After the discourse the multitude streamed homewards, and criticisms, as usual, were rife.

'Did you ever hear such a welter of Asiatic rhetoric?' said Antiochus of Ptolemais, 'and such indecent fulsomeness of praise? "I dance, I am mad!" Did ever Patriarch disgrace his office by such trash?'

'How different, how stately, how classic would have been your own chaste eloquence,' said Severian of Gabala, who had made Antiochus his model, and determined to walk in his steps.

Unluckily, Chrysostom's youthful secretaries walked near the bishops, as the Patriarch's attendants, and again Philip was forced to hear these unsympathetic and carping criticisms of the master whom he so fondly loved. Eutyches and David, though vexed, remained silent, and as they passed greeted the bishops with the usual demonstrations of profound respect. But Philip looked in the opposite direction, and would not bow.

They were very angry. 'Who is that rude young churl?' asked the Bishop of Ptolemais.

'Oh! an Antiochene whom the Archbishop says he has adopted,' answered Severian.

The next day Arcadius himself went to the Church of St. Thomas, accompanied by soldiers; and he, too, honoured the martyrs by laying aside his purple, his armour, and his diadem before their shrine. Chrysostom again delivered a discourse; but it was impossible to elevate the thin-blooded Arcadius into either a hero or a saint, and the language of his eulogy was much more measured.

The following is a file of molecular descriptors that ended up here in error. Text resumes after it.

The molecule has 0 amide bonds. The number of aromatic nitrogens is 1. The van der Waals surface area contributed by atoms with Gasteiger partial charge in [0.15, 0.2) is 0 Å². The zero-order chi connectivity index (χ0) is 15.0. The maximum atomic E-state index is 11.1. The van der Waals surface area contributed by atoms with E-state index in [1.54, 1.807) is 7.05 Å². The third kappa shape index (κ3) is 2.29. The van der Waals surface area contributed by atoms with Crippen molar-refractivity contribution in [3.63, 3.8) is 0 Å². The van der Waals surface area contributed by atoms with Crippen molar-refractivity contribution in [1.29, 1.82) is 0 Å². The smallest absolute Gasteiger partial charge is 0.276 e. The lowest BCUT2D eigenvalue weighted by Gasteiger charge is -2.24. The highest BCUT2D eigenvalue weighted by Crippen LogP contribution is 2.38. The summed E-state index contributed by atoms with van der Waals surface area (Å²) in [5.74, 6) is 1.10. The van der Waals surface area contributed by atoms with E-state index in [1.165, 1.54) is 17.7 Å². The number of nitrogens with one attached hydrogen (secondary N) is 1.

Next day Philip looked in to see Michael; for he rarely missed the chance of visiting the Desposynos, in the hope of seeing Miriam, whom, though silently as yet, he loved with an ever-deeper devotion, and whom he believed to be not indifferent to him. He had a powerful ally in David, who loved Philip so much that in the family they always called him Jonathan, and David was never weary of singing Philip's praises.

'Is it not delightful,' said Philip, 'to see their Sublimities taking so much interest in the festivals of the Church?'

Michael smiled dubiously. 'Yes,' he said; 'but I am sorry that "he", as you boys call the Patriarch, lends so much sanction to the rage for relics.'

'Is it not natural to honour the mortal remains of saints and martyrs?'

'To honour, if you will, though they are but dust. Yet their cult has been pushed to fatal extremes. It has led to such gross imposture that sham monks go about cheating silly women with the bones of Noah or Methuselah. St. Martin discovered that his people were worshipping the relics of an executed criminal, and Bishop Cœcilian had to reprove a wealthy lady for kissing and hugging a supposed martyr's bone. It is twelve years since Theodosius had to pass a strong edict against this relic-worship, which seemed to him idolatrous and degrading. That is why the Pagans call us cinerarii ("worshippers of ashes ").'

'Everyone seems to approve of it,' said Philip. 'Is it not a Catholic custom?'